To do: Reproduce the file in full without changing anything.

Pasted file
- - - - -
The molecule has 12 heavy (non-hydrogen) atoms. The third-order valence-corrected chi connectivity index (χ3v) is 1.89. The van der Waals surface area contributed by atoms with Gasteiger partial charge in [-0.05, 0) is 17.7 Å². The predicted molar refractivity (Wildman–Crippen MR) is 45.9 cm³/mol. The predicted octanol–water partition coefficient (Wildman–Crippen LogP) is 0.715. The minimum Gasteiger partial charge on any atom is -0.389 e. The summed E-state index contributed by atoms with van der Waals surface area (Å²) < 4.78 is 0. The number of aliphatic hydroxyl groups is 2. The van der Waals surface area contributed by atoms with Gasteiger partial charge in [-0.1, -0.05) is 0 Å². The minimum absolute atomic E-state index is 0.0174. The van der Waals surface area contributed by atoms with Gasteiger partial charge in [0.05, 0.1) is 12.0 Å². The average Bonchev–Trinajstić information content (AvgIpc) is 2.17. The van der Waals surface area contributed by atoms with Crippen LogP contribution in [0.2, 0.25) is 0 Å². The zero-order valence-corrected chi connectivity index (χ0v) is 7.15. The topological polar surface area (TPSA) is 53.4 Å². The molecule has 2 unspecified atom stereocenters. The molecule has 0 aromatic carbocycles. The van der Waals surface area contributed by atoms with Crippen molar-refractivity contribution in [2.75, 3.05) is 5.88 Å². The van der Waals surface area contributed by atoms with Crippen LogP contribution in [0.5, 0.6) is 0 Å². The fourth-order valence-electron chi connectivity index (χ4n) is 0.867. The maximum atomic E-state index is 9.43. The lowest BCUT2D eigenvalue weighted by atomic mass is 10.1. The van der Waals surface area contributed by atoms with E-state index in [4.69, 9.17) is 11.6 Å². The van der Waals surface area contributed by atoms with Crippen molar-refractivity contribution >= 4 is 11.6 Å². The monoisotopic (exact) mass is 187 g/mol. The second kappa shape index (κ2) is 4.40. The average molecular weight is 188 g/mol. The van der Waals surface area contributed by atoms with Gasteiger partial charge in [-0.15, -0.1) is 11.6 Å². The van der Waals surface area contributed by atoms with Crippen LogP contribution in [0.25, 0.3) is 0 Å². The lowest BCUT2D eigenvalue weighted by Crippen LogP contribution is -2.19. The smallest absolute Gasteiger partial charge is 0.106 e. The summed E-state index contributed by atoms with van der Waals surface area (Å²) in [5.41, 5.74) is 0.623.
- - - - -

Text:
The molecule has 12 heavy (non-hydrogen) atoms. The third-order valence-corrected chi connectivity index (χ3v) is 1.89. The van der Waals surface area contributed by atoms with Gasteiger partial charge in [-0.05, 0) is 17.7 Å². The predicted molar refractivity (Wildman–Crippen MR) is 45.9 cm³/mol. The predicted octanol–water partition coefficient (Wildman–Crippen LogP) is 0.715. The minimum Gasteiger partial charge on any atom is -0.389 e. The summed E-state index contributed by atoms with van der Waals surface area (Å²) < 4.78 is 0. The number of aliphatic hydroxyl groups is 2. The van der Waals surface area contributed by atoms with Gasteiger partial charge in [-0.1, -0.05) is 0 Å². The minimum absolute atomic E-state index is 0.0174. The van der Waals surface area contributed by atoms with Gasteiger partial charge in [0.05, 0.1) is 12.0 Å². The average Bonchev–Trinajstić information content (AvgIpc) is 2.17. The van der Waals surface area contributed by atoms with Crippen LogP contribution in [0.2, 0.25) is 0 Å². The zero-order valence-corrected chi connectivity index (χ0v) is 7.15. The topological polar surface area (TPSA) is 53.4 Å². The molecule has 2 unspecified atom stereocenters. The molecule has 0 aromatic carbocycles. The van der Waals surface area contributed by atoms with Crippen molar-refractivity contribution in [2.75, 3.05) is 5.88 Å². The van der Waals surface area contributed by atoms with Crippen LogP contribution in [0.5, 0.6) is 0 Å². The fourth-order valence-electron chi connectivity index (χ4n) is 0.867. The maximum atomic E-state index is 9.43. The lowest BCUT2D eigenvalue weighted by atomic mass is 10.1. The van der Waals surface area contributed by atoms with E-state index in [4.69, 9.17) is 11.6 Å². The van der Waals surface area contributed by atoms with Crippen molar-refractivity contribution >= 4 is 11.6 Å². The monoisotopic (exact) mass is 187 g/mol. The second kappa shape index (κ2) is 4.40. The average molecular weight is 188 g/mol. The van der Waals surface area contributed by atoms with Gasteiger partial charge in [-0.15, -0.1) is 11.6 Å². The van der Waals surface area contributed by atoms with Crippen LogP contribution in [0.25, 0.3) is 0 Å². The lowest BCUT2D eigenvalue weighted by Crippen LogP contribution is -2.19. The smallest absolute Gasteiger partial charge is 0.106 e. The summed E-state index contributed by atoms with van der Waals surface area (Å²) in [5.41, 5.74) is 0.623.